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The importance of the human factor in the age of AI: Insights from the top management

Only 11% of companies get meaningful financial impact from their investments in AI (BCG, 2021). These 11% have something in common, and it’s not about fancy algorithms or complex technology. It’s about how they leverage the human factor and get people to work in partnership with AI. This was also supported by the top management interviewed by our research.

Fueled by access to an unprecedented amount of data and ever-increasing computing power, artificial intelligence (AI) is reshaping the world and the way we live. Fully 84% of global businesses believe that AI will give them a competitive advantage (Statista 2018), and 72% believe that AI will be the most significant business advantage of the future (PwC 2017). But how for ist the implementation in practice and what are the limiting factors. To find out more about this we talked to top managers.

AI in practice: What Do Managers Say?

In order to gain practical insights into the future of AI from the highest levels of management, we interviewed five top managers regarding their understanding of the current status of AI and its potential in their industries, as well as the managerial challenges leaders are facing. These managers came from five different industries: (1) food, (2) commodities, (3) technology, (4) finance, and (5) healthcare. Importantly, all interview partners a) are responsible for the highest managerial decisions in their firms and b) operate in different industries.

From the interviews we gathered substantial evidence that the use of AI in practice, especially autonomous AI, is still in its infancy. Three managers stated that they use AI but that they perceive their companies’ implementation of AI to be in its early stages, whereas two managers said that their companies do not yet use AI. The interviews thus showed that the state of AI varies across industries. All of the managers whose firms have adopted AI stated that AI does not take over decision-making processes in their organizations but instead acts as an advisor for certain decisions, suggesting that autonomous AI is not in use. All five managers stated that they see potential for AI in their industry.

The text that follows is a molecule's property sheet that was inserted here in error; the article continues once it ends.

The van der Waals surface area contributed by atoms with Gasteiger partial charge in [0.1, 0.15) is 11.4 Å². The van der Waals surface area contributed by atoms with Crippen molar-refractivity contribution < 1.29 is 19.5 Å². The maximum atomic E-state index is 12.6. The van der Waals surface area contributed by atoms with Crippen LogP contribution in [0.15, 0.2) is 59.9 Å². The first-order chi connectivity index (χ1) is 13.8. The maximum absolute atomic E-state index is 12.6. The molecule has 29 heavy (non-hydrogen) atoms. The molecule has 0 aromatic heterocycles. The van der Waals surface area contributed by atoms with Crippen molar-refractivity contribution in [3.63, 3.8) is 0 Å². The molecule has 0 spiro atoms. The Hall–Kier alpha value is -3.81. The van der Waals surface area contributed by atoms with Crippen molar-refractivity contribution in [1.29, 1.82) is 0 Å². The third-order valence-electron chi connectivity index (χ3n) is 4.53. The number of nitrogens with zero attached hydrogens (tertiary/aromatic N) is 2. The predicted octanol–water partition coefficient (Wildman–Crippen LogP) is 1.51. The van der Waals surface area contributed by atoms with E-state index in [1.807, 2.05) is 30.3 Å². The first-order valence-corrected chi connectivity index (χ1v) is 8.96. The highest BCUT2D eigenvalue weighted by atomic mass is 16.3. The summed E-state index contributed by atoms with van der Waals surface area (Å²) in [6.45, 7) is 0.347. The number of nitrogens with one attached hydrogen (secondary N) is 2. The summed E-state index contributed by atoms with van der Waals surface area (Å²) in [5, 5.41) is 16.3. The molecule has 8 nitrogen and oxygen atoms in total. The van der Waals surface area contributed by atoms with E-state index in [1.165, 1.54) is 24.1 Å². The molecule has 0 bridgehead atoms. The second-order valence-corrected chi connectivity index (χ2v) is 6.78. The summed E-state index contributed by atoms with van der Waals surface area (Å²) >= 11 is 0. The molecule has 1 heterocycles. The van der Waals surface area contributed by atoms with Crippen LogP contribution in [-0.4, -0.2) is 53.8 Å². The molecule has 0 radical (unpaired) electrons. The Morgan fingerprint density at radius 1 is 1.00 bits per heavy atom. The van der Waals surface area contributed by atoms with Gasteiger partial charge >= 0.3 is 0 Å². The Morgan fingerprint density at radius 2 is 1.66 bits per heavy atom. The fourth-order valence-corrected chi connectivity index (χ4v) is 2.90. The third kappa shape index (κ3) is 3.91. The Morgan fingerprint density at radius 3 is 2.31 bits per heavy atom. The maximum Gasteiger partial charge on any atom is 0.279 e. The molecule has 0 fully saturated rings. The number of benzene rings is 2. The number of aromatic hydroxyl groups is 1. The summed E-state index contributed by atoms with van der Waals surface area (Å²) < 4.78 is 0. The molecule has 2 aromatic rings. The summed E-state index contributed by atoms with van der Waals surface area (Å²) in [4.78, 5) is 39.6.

Technology has far outpaced practical implementation. But why?

When asked about the managerial view of the main implementation problems associated with AI, the answers of the managers whose firms already use AI differed markedly from those whose firms do not. The latter group of managers named the availability of data and liability issues as the primary managerial concerns, whereas all three of the managers whose firms have adopted AI identified the human factor as a primary concern.

When the managers of the two firms that did not implement AI yet were explicitly asked if the human factor is a managerial issue, both managers stated that because they had not yet implemented AI, they had no experience. In contrast, among the AI adopters, the most commonly stated issue was users’, investors’, and employees’ behavior in regard to AI, such as the uncertainty that comes with the implementation. This finding accords with what research increasingly suggests: the main challenge to AI adoption is not technology but cultural obstacles, processes and people (Borges et al. 2021; Duan et al. 2019; Gursoy et al. 2019; Raisch and Krakowski 2020). This claim was strongly supported by our interview partners.

The words of all the managers interviewed indicated that the rosy view of certain studies regarding the benefits of implementing AI at all levels of a firm are questionable and that the reality is far more challenging than a simple performance analysis. In none of the interviews were the capabilities of AI questioned. The trend towards AI-driven decisions was clear, and AI’s capabilities were seen as indisputable. However, in the interviews the managers’ need to understand how and when users’ trust can be gained and how systems must be designed to work in collaboration with the users became apparent.

The challenge to AI implementation is not technology. It’s about how you get your people and AI to collaborate.

Among the top management, the human factor was frequently mentioned to be among the biggest managerial challengesin AI implementation. Human factors are important and under-recognised considerations in the design and development of AI and the reason why only 11% of all companies achieve substantial financial benefits from implementing AI (BCG, 2021). In view of this finding, it is important to note that AI is currently most commonly studied by computer scientists, roboticists, and engineers. While these are experts in technology and aim to maximize algorithmic performance, they often disregard the role of the humans involved and the wider organizational implications of AI adoption. The fact is, however, that human and AI agents do not inhabit separate worlds but interact and are interdependent.

The human factor can actually be leveraged to competitive advantage if executives are able to design systems to work in partnership with people. This is a complex and challenging task that requires human factors specialists to design and develop user-centric systems.


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